Ann Arbor-based Borders Group Inc. said it will close its flagship location at 612 East Liberty St. today, six weeks after announcing it would liquidate its 399 stores and all of its assets.
But even as the chain liquidates stores nationwide and clears stock at discount rates as high as 90 percent, Borders’s future remains uncertain. An auction of the group’s intellectual property — including its brand name, website and customer loyalty program — is set for Sept. 14. This leaves the possibility that Borders could continue as an online bookseller, like the now online-only electronics retailer Circuit City.
It is unclear if Borders, which announced its liquidation on July 18, has received any bids for its intellectual property. The bids were due Sept. 8, according to Borders spokeswoman Mary Davis. However, she wrote in an e-mail interview to The Michigan Daily that she would not comment further until the information is ready to be made to the public.
As it nears the end of its liquidation process, Borders is also entangled in a pair of legal battles with former employees and business partners. Davis declined to comment on the status of the ongoing lawsuits.
Business seemed as usual at the East Liberty Street Borders location on Friday. Discounts rose to as high as 90 percent, and signs announced that even the store furniture is for sale. Employees hung posters broadcasting the deals and fielded questions from customers who were confused that the business section had been reduced to a single bookshelf with no system of organization.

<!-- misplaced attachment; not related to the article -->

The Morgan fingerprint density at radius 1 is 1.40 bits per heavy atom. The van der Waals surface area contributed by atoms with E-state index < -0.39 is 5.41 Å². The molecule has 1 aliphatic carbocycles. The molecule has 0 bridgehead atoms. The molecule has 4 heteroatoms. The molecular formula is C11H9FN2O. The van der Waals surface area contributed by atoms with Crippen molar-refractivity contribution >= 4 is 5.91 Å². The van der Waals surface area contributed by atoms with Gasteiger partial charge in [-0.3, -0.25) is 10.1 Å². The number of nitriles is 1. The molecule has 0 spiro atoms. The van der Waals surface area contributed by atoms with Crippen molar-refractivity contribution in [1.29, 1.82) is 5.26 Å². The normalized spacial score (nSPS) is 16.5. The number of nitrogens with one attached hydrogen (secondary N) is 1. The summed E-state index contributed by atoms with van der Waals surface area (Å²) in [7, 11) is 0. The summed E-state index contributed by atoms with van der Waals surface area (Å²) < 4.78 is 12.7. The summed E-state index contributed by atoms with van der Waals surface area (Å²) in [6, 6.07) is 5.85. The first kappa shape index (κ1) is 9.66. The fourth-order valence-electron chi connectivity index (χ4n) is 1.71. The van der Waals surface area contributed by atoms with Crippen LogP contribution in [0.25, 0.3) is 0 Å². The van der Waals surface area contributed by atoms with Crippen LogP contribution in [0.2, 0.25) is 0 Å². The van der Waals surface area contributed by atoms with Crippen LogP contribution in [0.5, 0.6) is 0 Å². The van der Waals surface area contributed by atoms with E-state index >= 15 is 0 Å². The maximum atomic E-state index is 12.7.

Customers and passersby had mixed reactions to the store’s closing. Dozens of pedestrians along East Liberty, taking notice of the signs advertising the markdowns, wandered into the store hoping to find a steal.
Matt Newman, a Rackham student studying classics, said he came into the store looking for two children’s books he had read when he was younger, but after browsing through a children’s section in disarray and dismissing the “strange-looking young adult fiction” that was on display throughout the store, he left a few minutes later.
“I don’t think there was any real rhyme or reason to the way things were going in there now,” Newman said.
While Newman and others streaming into the store returned empty-handed, sometimes after only a few minutes, others emerged carrying as many as three or four plastic bags filled with books, music and movies.
Bill Auernhamer, a long-time Ann Arbor resident, purchased two hardcover books from the store for a total of $1.70 in what he said was his fourth or fifth visit to the store since Borders announced its liquidation. Had discounts not been so steep, he said, he might not have purchased anything from a selection of books that had been “pretty well-picked over by now.”
“You wouldn’t want to go in there looking for a specific book — you probably wouldn’t find it,” Auernhamer said. “But if you’re looking for something that might be interesting, at a good price, you might still go in there and find something.”
Borders was founded in Ann Arbor in 1971 by Tom and Louis Borders.
Auernhamer, an avid reader since he retired, said he is “sad” to see Borders close.
“I’ve been coming in and out of this store for I don’t know how long. I remember when this store was on State Street,” he said. “I can never remember feeling so sad over a store closing.”